By Michael S. Bennett: This Sunday, June 30 at 2 p.m., in commemoration of the 150th anniversary of the Battle of Gettysburg, the Sons of Union Veterans of the Civil War, in cooperation with the White Plains Historical Society, will hold a remembrance event at the Rural Cemetery on North Broadway, White Plains. In addition to telling the story of this historic battle, through the service of these White Plains men, the program will include music, presentations by local and state dignitaries, a recitation of Lincoln’s Gettysburg Address, and a Civil War relic display.
As the American Civil War languished into its third year, no one could be sure what the outcome of the war would be. Would everything return to the way it was before, or was it possible that two countries could exist where a single, united nation once stood?
Two years earlier, in the spring of 1861, most in the north had little doubt. The rebellion would be put down in a matter of days – the appearance of President Lincoln’s new Army at the first battle at Manassas, VA (Bull Run) would likely send the overzealous southerners running for home. The elite of Washington rode out to the battlefield in their carriages with picnic lunches to sit on the hills and watch the spectacle. Lincoln had only asked for 90-day enlistments from his new volunteer recruits. Certainly it wouldn’t take longer than that to put an end to this insurrection nonsense. And perhaps it would all be over that very afternoon. What the picnickers beheld that day was nothing short of a nightmare, and a sure sign that the nightmare would not end soon.
In mid-1863, the fate of the nation was harder to predict. Looking back at the war, some might have suspected that the agrarian, southern confederacy never had a chance of defeating the stronger, significantly more populated and highly industrialized north. The north had seemingly unending sources of money, weapons, supplies, and manpower. But as our nation has experienced more than once in the 150 years since the Civil War, it is not solely military superiority that wins a war. In the two years that had passed since the fighting began, more than 300,000 northern combatants, fathers, sons, neighbors, friends, were casualties of war. And much of the northern population had had enough. There were anti-war publications, protests, and a growing sentiment that if the southerners wanted their own country, let them have it; and good riddance.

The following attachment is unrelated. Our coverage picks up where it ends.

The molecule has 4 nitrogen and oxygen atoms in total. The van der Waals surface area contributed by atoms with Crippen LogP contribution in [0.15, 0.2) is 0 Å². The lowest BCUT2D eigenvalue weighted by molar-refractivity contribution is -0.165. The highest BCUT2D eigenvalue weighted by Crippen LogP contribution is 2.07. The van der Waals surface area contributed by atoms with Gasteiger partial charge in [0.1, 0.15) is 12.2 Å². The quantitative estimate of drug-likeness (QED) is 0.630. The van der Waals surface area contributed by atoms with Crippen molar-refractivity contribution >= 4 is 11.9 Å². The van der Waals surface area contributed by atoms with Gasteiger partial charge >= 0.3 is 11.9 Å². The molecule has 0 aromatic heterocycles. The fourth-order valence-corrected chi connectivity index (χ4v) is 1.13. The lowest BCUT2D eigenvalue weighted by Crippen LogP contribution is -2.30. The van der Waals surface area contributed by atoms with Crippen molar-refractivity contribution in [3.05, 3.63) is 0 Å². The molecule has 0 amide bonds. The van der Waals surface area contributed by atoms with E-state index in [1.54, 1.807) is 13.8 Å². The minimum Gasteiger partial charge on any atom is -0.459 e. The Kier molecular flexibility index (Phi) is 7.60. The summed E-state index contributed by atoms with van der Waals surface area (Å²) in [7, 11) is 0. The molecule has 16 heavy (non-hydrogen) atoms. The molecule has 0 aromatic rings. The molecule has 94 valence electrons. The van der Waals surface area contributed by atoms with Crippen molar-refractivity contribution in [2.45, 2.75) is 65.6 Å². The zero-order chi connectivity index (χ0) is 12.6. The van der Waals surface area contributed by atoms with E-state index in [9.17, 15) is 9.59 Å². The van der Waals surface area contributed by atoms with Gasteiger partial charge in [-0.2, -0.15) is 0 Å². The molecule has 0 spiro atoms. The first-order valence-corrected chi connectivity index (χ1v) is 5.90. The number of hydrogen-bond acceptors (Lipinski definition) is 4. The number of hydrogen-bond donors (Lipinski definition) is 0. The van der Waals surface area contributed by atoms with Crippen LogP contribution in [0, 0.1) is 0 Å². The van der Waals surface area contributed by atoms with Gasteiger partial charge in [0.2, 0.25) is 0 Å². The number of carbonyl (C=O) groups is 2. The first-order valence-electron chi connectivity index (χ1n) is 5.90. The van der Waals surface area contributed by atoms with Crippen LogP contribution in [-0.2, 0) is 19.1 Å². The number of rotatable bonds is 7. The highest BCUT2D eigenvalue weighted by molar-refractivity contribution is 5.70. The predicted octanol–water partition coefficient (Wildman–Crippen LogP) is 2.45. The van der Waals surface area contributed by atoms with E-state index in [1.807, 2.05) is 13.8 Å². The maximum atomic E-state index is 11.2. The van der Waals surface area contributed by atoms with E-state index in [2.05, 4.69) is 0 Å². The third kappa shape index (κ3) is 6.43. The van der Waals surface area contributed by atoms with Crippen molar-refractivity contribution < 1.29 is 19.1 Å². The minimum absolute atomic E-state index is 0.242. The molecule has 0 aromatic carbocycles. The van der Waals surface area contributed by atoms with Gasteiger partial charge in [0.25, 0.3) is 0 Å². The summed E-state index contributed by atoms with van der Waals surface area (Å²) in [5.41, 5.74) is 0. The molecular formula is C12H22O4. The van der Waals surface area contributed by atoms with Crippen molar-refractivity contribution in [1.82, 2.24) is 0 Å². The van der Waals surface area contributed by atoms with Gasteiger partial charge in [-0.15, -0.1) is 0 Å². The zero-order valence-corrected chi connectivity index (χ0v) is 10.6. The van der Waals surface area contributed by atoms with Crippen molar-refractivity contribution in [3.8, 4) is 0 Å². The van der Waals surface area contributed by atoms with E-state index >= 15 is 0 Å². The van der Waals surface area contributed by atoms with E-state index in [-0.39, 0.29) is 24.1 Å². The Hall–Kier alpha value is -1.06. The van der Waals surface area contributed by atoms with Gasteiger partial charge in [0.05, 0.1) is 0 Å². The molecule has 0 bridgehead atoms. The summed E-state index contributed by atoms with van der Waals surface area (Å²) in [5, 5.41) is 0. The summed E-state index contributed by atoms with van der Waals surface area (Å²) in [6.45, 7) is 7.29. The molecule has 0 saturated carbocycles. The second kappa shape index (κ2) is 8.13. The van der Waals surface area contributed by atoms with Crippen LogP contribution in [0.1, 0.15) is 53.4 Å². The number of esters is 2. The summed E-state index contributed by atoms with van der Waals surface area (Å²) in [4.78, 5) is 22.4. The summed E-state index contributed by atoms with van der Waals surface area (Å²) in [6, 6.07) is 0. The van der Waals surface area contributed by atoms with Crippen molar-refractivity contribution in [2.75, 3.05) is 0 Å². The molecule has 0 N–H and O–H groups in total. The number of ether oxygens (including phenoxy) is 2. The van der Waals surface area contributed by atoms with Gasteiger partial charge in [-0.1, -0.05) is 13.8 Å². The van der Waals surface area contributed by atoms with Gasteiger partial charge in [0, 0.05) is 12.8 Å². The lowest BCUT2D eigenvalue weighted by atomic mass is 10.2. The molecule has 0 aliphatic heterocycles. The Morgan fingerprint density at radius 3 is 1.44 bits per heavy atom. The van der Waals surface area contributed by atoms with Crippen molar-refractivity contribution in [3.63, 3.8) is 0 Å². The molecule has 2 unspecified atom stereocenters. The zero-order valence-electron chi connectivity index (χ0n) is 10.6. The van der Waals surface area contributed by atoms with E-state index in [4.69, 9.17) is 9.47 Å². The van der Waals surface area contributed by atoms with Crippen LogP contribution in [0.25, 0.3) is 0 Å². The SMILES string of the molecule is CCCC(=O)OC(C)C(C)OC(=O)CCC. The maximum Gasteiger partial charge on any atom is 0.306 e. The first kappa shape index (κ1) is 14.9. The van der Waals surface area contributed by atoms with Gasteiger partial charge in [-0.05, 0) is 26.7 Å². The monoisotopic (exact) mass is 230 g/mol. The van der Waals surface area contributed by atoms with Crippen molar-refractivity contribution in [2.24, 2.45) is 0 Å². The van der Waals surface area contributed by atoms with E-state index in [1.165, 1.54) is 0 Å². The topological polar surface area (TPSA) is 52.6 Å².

Knowing of this swing in public opinion, Confederate General Robert E. Lee was directed to bring his Army of Northern Virginia north into Pennsylvania. If the population in the northern states was getting tired of the war, having it suddenly appear in their backyard might just help solidify that view.
The battle that ensued would be the largest ever fought on the North American continent, the number of casualties, more than 50,000 in three days, would set an unenviable record. Neither army was looking for a battle at that specific time, and the location was more an act of chance than anything else. A rumor persisted for years that the Confederate Army entered the town looking for a supply of shoes believed to be stored at Gettysburg, but no such supply ever existed to support the myth. Gettysburg, an insignificant Pennsylvania town that happened to serve as a crossroads between everyplace else, was where the armies bumped into each other, and where some would say the tide of the war finally changed.
Among the men who were brought to Gettysburg during the July 1-3, 1863 battle were men of the 95th New York Volunteer Infantry. Edward Bogart and George Lewis of White Plains would see action on the first day of the battle, as their regiment stood their ground and then charged the rebels in the infamous railroad cut north of town. Theodore F. Flandrew arrived with the 73rd New York later on, and would try to hold the ground near the Peach Orchard on the second day. William A. Dodd of the 111th would also see action on that second day and would become one of the many thousands of casualties of a battle in which as many as one in four combatants were killed, wounded, captured or listed as missing. Dodd would survive his injury, and continued to serve in the Veteran Reserve Corps. Since enlisting in the 49th New York in August of 1861, George King and his regiment had participated in nearly every major engagement in the east: Antietam, Fredericksburg, Chancellorsville and now Gettysburg. He would participate in the pursuit of Lee’s Army after the battle, and would only be stopped when a severe injury at the Battle of the Wilderness in 1864 resulted in the amputation of his right arm.
In addition to participating in this historic battle, these men and many of their comrades had one other unique thing in common. They all called White Plains home, and either returned to or settled in White Plains after the war. Many of them joined the Grand Army of the Republic Veterans Post that once met on Spring Street. Edward Bogart would become Chief of Police. His descendants still live in the city. These men ran businesses, raised families and, when the end finally came, were laid to rest at the White Plains Rural Cemetery.
All are invited to attend and participate in Sunday’s event. For more information contact the Sons of Union Veterans at: firstname.lastname@example.org or call 914-949-4679.